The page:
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AButterfly Breeze
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The atmospheric phenomenon known as a circumhorizon(tal) arc, or "Fire rainbow", appears when the sun is high in the sky (i.e., higher than 58° above the horizon), and its light passes through diaphanous, high-altitude cirrus clouds made up of hexagonal plate crystals. Sunlight entering the crystals' vertical side faces and leaving through their bottom faces is refracted (as through a prism) and separated into an array of visible colors. When the plate crystals in cirrus clouds are aligned optimally (i.e., with their faces parallel to the ground), the resulting display is a brilliant spectrum of colors reminiscent of a rainbow. The example shown above was captured on camera as it hung for about an hour across a several-hundred square mile area of sky above northern Idaho (near the Washington border) on 3 June 2006.

source: http://www.oddee.com/item_91568.aspx
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The atmospheric phenomenon known as a circumhorizon(tal) arc, or "Fire rainbow", appears when the sun is high in the sky (i.e., higher than 58° above the horizon), and its light passes through diaphanous, high-altitude cirrus clouds made up of hexagonal plate crystals. Sunlight entering the crystals' vertical side faces and leaving through their bottom faces is refracted (as through a prism) and separated into an array of visible colors. When the plate crystals in cirrus clouds are aligned optimally (i.e., with their faces parallel to the ground), the resulting display is a brilliant spectrum of colors reminiscent of a rainbow. The example shown above was captured on camera as it hung for about an hour across a several-hundred square mile area of sky above northern Idaho (near the Washington border) on 3 June 2006.

source: http://www.oddee.com/item_91568.aspx
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The atmospheric phenomenon known as a circumhorizon(tal) arc, or "Fire rainbow", appears when the sun is high in the sky (i.e., higher than 58° above the horizon), and its light passes through diaphanous, high-altitude cirrus clouds made up of hexagonal plate crystals. Sunlight entering the crystals' vertical side faces and leaving through their bottom faces is refracted (as through a prism) and separated into an array of visible colors. When the plate crystals in cirrus clouds are aligned optimally (i.e., with their faces parallel to the ground), the resulting display is a brilliant spectrum of colors reminiscent of a rainbow. The example shown above was captured on camera as it hung for about an hour across a several-hundred square mile area of sky above northern Idaho (near the Washington border) on 3 June 2006.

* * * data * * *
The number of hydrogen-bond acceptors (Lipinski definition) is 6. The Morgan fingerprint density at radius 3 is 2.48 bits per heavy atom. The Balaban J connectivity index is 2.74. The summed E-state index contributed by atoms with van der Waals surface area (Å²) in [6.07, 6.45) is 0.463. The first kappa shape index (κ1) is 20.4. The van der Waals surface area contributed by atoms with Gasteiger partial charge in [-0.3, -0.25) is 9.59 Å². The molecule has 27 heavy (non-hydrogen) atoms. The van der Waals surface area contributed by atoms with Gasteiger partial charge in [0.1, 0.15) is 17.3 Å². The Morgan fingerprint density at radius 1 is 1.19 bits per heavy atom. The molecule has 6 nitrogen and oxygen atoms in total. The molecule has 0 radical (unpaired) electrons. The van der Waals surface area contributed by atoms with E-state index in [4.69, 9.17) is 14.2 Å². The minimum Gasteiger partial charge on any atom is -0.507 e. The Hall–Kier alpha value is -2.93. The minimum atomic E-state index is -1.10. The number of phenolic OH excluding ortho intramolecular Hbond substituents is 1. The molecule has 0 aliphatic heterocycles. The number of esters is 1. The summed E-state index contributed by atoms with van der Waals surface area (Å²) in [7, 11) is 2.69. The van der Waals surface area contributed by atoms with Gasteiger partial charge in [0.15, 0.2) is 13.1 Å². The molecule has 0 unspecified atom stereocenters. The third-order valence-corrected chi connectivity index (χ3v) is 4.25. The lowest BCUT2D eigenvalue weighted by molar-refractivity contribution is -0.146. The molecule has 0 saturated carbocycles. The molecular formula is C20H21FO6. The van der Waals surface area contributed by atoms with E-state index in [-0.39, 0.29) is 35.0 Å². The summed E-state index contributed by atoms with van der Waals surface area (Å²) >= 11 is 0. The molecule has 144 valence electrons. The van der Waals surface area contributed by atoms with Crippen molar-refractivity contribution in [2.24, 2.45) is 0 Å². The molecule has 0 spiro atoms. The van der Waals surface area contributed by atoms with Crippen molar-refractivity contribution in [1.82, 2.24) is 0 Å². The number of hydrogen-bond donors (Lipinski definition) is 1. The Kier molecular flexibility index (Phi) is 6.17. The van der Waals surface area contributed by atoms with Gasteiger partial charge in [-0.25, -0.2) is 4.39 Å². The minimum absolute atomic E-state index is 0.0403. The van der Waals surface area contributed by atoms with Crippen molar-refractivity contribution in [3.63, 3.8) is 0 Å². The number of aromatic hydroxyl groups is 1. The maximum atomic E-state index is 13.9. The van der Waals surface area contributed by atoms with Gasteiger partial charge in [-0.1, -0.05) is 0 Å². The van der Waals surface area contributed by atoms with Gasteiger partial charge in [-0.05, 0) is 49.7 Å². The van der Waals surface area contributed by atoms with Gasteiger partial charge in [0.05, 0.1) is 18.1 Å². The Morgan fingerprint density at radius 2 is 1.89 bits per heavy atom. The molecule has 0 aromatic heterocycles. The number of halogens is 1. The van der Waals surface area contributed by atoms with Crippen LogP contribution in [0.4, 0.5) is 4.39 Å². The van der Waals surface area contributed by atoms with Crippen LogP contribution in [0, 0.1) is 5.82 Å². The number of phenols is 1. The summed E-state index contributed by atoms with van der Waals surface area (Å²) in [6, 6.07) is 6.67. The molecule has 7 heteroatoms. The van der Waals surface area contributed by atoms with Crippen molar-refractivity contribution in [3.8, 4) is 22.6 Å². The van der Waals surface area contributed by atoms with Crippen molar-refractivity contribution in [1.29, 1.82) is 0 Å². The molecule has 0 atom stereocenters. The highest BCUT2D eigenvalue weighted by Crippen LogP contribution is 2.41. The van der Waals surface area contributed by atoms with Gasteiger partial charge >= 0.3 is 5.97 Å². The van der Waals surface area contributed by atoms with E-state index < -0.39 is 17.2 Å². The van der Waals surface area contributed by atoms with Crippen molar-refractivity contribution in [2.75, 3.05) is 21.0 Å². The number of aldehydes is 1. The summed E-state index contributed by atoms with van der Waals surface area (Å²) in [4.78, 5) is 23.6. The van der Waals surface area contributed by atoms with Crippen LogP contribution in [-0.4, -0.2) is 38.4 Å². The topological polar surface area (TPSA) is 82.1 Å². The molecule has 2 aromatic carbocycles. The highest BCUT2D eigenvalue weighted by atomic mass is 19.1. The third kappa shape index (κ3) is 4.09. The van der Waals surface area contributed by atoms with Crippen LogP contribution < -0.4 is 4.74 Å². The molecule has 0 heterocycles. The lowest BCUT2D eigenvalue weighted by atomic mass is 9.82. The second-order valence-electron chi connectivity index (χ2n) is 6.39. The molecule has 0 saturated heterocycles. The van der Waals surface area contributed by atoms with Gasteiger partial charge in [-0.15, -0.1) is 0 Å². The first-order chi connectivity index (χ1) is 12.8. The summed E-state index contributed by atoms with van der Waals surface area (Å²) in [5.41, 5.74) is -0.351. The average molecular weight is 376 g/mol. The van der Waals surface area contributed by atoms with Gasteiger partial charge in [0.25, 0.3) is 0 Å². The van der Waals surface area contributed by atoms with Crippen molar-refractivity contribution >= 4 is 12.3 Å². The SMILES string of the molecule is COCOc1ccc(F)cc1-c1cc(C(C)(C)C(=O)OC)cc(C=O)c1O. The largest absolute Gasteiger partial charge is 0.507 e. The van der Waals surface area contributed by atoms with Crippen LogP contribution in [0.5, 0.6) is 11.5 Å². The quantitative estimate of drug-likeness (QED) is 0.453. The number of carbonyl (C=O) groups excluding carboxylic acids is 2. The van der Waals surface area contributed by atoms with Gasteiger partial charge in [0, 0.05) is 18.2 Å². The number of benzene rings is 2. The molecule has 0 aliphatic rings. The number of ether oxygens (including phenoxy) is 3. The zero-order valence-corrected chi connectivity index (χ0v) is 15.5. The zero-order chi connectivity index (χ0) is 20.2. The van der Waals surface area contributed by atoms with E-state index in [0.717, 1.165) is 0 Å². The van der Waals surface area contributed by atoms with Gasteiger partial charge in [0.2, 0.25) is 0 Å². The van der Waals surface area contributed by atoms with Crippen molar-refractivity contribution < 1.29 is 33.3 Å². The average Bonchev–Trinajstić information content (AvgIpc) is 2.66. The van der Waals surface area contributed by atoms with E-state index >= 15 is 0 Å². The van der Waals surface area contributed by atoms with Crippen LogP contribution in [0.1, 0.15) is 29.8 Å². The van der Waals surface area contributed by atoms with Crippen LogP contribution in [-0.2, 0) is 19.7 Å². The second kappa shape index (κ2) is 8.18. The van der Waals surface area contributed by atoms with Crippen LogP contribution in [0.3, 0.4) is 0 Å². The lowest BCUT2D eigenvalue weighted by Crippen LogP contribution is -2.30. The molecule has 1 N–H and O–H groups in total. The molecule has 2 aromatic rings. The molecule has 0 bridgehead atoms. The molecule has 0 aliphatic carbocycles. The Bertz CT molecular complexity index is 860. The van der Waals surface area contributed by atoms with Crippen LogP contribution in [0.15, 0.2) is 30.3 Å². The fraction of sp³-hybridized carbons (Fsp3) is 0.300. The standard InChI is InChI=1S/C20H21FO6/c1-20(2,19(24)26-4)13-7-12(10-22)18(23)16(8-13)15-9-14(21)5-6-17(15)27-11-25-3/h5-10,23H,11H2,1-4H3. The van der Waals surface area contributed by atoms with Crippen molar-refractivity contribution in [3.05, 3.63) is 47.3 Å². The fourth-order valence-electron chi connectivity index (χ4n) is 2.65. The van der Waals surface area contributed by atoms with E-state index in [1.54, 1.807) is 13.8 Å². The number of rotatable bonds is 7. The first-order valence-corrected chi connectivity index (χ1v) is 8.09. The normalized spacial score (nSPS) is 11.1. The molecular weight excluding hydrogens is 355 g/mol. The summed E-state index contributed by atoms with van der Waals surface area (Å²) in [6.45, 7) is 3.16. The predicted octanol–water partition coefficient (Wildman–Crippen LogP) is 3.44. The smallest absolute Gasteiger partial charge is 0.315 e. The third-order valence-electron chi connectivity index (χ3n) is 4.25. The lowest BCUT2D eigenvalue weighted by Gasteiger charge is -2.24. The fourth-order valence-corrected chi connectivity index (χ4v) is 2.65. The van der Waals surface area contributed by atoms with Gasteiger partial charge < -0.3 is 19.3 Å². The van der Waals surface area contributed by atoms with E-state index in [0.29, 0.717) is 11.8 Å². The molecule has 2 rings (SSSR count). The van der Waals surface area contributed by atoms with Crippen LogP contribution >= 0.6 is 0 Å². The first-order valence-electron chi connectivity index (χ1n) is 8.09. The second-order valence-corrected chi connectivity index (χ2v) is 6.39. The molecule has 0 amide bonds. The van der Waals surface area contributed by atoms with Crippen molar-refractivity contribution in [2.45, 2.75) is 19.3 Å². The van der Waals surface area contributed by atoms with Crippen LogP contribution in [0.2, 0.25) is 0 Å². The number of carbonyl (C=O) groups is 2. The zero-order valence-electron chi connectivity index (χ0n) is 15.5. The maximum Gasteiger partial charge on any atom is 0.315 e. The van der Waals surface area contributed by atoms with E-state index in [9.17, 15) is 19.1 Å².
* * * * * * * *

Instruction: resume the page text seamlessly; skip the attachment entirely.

source: http://www.oddee.com/item_91568.aspx
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Post has shared content
The atmospheric phenomenon known as a circumhorizon(tal) arc, or "Fire rainbow", appears when the sun is high in the sky (i.e., higher than 58° above the horizon), and its light passes through diaphanous, high-altitude cirrus clouds made up of hexagonal plate crystals. Sunlight entering the crystals' vertical side faces and leaving through their bottom faces is refracted (as through a prism) and separated into an array of visible colors. When the plate crystals in cirrus clouds are aligned optimally (i.e., with their faces parallel to the ground), the resulting display is a brilliant spectrum of colors reminiscent of a rainbow. The example shown above was captured on camera as it hung for about an hour across a several-hundred square mile area of sky above northern Idaho (near the Washington border) on 3 June 2006.

source: http://www.oddee.com/item_91568.aspx
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